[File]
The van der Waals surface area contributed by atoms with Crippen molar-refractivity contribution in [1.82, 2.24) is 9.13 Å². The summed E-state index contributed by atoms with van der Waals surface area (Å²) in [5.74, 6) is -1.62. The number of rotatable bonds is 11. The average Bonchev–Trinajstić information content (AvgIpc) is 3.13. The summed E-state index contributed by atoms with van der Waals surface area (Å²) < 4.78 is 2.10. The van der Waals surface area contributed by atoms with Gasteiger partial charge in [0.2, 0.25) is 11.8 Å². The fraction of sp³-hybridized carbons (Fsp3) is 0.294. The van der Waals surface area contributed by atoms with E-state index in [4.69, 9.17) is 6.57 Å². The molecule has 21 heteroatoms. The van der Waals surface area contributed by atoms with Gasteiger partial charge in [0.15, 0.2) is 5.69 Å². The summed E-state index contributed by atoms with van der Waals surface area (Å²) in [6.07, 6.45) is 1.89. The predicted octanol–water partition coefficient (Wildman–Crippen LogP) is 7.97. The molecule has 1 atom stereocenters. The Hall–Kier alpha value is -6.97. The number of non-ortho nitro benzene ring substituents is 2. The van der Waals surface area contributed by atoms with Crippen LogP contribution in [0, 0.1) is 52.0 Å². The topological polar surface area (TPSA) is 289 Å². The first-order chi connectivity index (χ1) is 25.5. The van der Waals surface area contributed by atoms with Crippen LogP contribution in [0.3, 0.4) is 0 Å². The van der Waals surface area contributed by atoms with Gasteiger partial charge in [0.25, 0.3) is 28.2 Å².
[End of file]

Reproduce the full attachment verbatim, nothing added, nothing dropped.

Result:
The van der Waals surface area contributed by atoms with Crippen molar-refractivity contribution in [1.82, 2.24) is 9.13 Å². The summed E-state index contributed by atoms with van der Waals surface area (Å²) in [5.74, 6) is -1.62. The number of rotatable bonds is 11. The average Bonchev–Trinajstić information content (AvgIpc) is 3.13. The summed E-state index contributed by atoms with van der Waals surface area (Å²) < 4.78 is 2.10. The van der Waals surface area contributed by atoms with Gasteiger partial charge in [0.2, 0.25) is 11.8 Å². The fraction of sp³-hybridized carbons (Fsp3) is 0.294. The van der Waals surface area contributed by atoms with E-state index in [4.69, 9.17) is 6.57 Å². The molecule has 21 heteroatoms. The van der Waals surface area contributed by atoms with Gasteiger partial charge in [0.15, 0.2) is 5.69 Å². The summed E-state index contributed by atoms with van der Waals surface area (Å²) in [6.07, 6.45) is 1.89. The predicted octanol–water partition coefficient (Wildman–Crippen LogP) is 7.97. The molecule has 1 atom stereocenters. The Hall–Kier alpha value is -6.97. The number of non-ortho nitro benzene ring substituents is 2. The van der Waals surface area contributed by atoms with Crippen LogP contribution in [0, 0.1) is 52.0 Å². The topological polar surface area (TPSA) is 289 Å². The first-order chi connectivity index (χ1) is 25.5. The van der Waals surface area contributed by atoms with Crippen LogP contribution in [0.3, 0.4) is 0 Å². The van der Waals surface area contributed by atoms with Gasteiger partial charge in [0.25, 0.3) is 28.2 Å².